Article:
For African American Heritage Month, we reflect on the African American community of early Los Angeles. Arriving in the region in search of the California Dream, African American migrants relied on the institutions they created—particularly churches, Black-owned newspapers, and civic organizations—to strengthen their community against the backdrop of racial discrimination.
When California became a U.S. state, Los Angeles had fewer than two thousand residents, with about a dozen of those being African American. A slow trickle of African American migrants arrived in the coming years, and they formed a small network of friends which planted the seed for a budding community.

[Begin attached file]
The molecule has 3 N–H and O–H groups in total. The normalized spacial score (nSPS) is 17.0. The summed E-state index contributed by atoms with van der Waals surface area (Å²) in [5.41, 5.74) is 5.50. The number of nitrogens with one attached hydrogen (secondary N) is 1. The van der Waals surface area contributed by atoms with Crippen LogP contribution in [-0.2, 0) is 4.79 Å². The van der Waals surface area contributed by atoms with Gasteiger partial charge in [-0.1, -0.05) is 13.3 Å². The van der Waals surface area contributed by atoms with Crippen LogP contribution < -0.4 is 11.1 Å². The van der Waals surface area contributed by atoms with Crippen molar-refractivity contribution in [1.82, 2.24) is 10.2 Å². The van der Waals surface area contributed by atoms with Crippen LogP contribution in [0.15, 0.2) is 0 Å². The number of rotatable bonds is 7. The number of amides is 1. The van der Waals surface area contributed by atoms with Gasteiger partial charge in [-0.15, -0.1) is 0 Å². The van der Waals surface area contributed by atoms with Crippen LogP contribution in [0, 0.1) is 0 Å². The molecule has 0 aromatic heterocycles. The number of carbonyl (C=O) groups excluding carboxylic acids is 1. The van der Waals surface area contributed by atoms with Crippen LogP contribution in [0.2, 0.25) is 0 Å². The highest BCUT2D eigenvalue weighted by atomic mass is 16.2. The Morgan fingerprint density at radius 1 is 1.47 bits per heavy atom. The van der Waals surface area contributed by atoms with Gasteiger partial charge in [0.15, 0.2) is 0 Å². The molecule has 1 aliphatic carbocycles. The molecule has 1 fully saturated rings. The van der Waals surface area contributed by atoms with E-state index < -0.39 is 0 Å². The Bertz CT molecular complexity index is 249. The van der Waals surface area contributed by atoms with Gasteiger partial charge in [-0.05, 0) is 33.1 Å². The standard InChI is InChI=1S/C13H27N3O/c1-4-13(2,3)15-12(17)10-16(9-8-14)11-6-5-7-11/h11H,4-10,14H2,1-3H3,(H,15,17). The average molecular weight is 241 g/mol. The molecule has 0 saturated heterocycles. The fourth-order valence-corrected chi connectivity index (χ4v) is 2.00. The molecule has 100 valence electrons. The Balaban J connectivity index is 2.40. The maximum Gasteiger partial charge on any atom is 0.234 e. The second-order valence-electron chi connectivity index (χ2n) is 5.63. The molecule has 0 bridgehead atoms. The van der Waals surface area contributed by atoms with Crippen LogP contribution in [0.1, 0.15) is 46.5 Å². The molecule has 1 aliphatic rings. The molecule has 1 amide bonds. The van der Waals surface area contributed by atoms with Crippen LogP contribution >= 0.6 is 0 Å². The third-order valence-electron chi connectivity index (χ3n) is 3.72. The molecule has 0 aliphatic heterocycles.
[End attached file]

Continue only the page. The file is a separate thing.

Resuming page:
Barrier Breakers: From Jackie to Pumpsie
On view through February 19, 2023
Central Library, Getty Gallery
The Barrier Breakers exhibit, developed by the Negro Leagues Baseball Museum, tells the story of the Negro Leagues and the strong-willed, dedicated athletes, who simply refused to accept the notion that they were unfit to share in the joys of our national pastime.